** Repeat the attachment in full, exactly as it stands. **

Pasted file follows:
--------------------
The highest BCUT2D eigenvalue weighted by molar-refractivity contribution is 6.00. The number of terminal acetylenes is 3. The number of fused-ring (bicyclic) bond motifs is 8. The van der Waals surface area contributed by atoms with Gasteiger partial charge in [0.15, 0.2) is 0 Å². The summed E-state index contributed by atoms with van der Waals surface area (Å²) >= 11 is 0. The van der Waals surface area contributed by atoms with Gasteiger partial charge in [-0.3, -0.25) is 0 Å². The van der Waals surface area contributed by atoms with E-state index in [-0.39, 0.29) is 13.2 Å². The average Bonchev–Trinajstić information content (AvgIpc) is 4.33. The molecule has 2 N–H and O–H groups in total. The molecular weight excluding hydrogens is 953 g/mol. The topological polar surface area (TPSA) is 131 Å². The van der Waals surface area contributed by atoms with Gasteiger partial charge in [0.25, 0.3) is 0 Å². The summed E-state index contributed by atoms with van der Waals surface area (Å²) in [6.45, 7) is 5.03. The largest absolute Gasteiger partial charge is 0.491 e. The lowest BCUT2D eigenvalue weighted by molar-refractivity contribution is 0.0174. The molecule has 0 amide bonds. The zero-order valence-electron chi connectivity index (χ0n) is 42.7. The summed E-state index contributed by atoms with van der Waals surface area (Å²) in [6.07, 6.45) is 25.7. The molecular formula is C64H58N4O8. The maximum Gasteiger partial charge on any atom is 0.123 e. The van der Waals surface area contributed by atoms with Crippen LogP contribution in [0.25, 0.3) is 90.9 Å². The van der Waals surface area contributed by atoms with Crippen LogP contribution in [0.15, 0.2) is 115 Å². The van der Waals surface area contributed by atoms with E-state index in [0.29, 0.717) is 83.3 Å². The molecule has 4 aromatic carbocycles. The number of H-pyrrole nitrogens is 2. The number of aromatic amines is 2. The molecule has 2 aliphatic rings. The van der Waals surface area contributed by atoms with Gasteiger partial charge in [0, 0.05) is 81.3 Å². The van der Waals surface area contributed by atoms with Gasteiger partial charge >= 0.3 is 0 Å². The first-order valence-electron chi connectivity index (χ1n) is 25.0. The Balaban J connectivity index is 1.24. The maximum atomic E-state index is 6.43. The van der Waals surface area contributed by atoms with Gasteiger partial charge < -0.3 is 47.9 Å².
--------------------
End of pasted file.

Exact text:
The highest BCUT2D eigenvalue weighted by molar-refractivity contribution is 6.00. The number of terminal acetylenes is 3. The number of fused-ring (bicyclic) bond motifs is 8. The van der Waals surface area contributed by atoms with Gasteiger partial charge in [0.15, 0.2) is 0 Å². The summed E-state index contributed by atoms with van der Waals surface area (Å²) >= 11 is 0. The van der Waals surface area contributed by atoms with Gasteiger partial charge in [-0.3, -0.25) is 0 Å². The van der Waals surface area contributed by atoms with E-state index in [-0.39, 0.29) is 13.2 Å². The average Bonchev–Trinajstić information content (AvgIpc) is 4.33. The molecule has 2 N–H and O–H groups in total. The molecular weight excluding hydrogens is 953 g/mol. The topological polar surface area (TPSA) is 131 Å². The van der Waals surface area contributed by atoms with Gasteiger partial charge in [0.25, 0.3) is 0 Å². The summed E-state index contributed by atoms with van der Waals surface area (Å²) in [6.45, 7) is 5.03. The largest absolute Gasteiger partial charge is 0.491 e. The lowest BCUT2D eigenvalue weighted by molar-refractivity contribution is 0.0174. The molecule has 0 amide bonds. The zero-order valence-electron chi connectivity index (χ0n) is 42.7. The summed E-state index contributed by atoms with van der Waals surface area (Å²) in [6.07, 6.45) is 25.7. The molecular formula is C64H58N4O8. The maximum Gasteiger partial charge on any atom is 0.123 e. The van der Waals surface area contributed by atoms with Crippen LogP contribution in [0.25, 0.3) is 90.9 Å². The van der Waals surface area contributed by atoms with Crippen LogP contribution in [0.15, 0.2) is 115 Å². The van der Waals surface area contributed by atoms with E-state index in [0.29, 0.717) is 83.3 Å². The molecule has 4 aromatic carbocycles. The number of H-pyrrole nitrogens is 2. The number of aromatic amines is 2. The molecule has 2 aliphatic rings. The van der Waals surface area contributed by atoms with Gasteiger partial charge in [0, 0.05) is 81.3 Å². The van der Waals surface area contributed by atoms with Gasteiger partial charge >= 0.3 is 0 Å². The first-order valence-electron chi connectivity index (χ1n) is 25.0. The Balaban J connectivity index is 1.24. The maximum atomic E-state index is 6.43. The van der Waals surface area contributed by atoms with Gasteiger partial charge < -0.3 is 47.9 Å².